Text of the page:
Healthier school lunches draw controversy
Has the federal government turned into a helicopter parent, constantly hovering, protecting us from everything that might be bad? That's what critics are saying, as new federal standards for school lunches go into effect.
While lunching with elementary students in Virginia, First Lady Michelle Obama indulged in some turkey tacos with brown rice. Joined by celebrity chef Rachael Ray, Obama launched a school overhaul unlike any other.
"When we send our kids to school," Obama said, "we have a right to expect that they won't be eating the kind of fatty, salty, sugary foods that we're trying to keep from them when they're at home."
The new school lunch standards require more fruits and vegetables, whole grains, skim milk, and less of saturated fat and sodium. However, pizza and french fries managed to survive.
According to the Centers for Disease Control and Prevention, 17 percent of children and adolescents are now considered obese -- triple the rate from just one generation ago. And while many see the changes as necessary, the Obama administration has fought an uphill battle against conservatives who consider the new rules an overreach of government.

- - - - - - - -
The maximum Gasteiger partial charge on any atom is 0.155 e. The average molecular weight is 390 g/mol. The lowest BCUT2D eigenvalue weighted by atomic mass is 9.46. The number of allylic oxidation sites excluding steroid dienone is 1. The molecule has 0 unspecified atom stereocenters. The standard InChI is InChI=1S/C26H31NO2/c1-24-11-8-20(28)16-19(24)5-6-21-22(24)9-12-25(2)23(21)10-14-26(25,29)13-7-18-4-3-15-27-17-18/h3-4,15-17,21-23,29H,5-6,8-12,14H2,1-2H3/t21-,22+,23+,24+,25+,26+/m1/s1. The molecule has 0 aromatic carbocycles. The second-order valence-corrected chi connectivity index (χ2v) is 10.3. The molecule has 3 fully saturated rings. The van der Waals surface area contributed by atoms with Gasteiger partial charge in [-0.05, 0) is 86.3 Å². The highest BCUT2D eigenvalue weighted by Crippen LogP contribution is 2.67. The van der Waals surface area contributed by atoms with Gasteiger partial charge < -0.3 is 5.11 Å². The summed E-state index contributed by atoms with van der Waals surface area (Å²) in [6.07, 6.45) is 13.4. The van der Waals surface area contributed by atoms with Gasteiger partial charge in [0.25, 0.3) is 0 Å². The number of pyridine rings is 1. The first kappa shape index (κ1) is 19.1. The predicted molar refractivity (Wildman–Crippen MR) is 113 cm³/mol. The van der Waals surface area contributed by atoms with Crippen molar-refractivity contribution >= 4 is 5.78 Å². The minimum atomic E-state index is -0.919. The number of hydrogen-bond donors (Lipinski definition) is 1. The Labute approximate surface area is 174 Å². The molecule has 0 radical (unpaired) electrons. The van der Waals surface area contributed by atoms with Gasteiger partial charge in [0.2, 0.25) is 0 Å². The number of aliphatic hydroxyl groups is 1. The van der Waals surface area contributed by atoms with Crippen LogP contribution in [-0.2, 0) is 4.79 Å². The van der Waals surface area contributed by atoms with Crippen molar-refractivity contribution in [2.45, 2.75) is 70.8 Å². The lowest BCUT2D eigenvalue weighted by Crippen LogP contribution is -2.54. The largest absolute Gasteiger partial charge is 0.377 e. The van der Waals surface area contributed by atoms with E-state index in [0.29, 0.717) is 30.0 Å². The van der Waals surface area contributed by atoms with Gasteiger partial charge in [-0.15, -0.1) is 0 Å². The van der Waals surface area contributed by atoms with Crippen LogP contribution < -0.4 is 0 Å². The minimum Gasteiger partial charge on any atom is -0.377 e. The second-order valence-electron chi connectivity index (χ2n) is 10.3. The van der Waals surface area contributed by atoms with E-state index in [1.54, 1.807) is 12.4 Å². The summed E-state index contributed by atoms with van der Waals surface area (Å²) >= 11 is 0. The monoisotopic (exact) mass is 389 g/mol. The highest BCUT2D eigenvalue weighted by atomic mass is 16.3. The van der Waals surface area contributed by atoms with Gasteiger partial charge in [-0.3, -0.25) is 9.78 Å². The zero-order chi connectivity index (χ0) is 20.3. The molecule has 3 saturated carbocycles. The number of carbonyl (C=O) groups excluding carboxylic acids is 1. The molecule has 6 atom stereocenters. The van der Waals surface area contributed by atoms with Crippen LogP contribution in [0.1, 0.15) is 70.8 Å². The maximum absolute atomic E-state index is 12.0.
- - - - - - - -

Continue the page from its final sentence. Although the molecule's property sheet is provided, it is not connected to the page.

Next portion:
Former vice presidential candidate Sarah Palin has used the phrase "nanny state." At one appearance she said, "Who should be making the decisions about what you eat and school choice, should it be the government or should it be the parents?"
For more on the debate and for discussion on "CBS This Morning" with celebrity chef Jose Andres, an advocate for healthy eating, click on the video in the player above.
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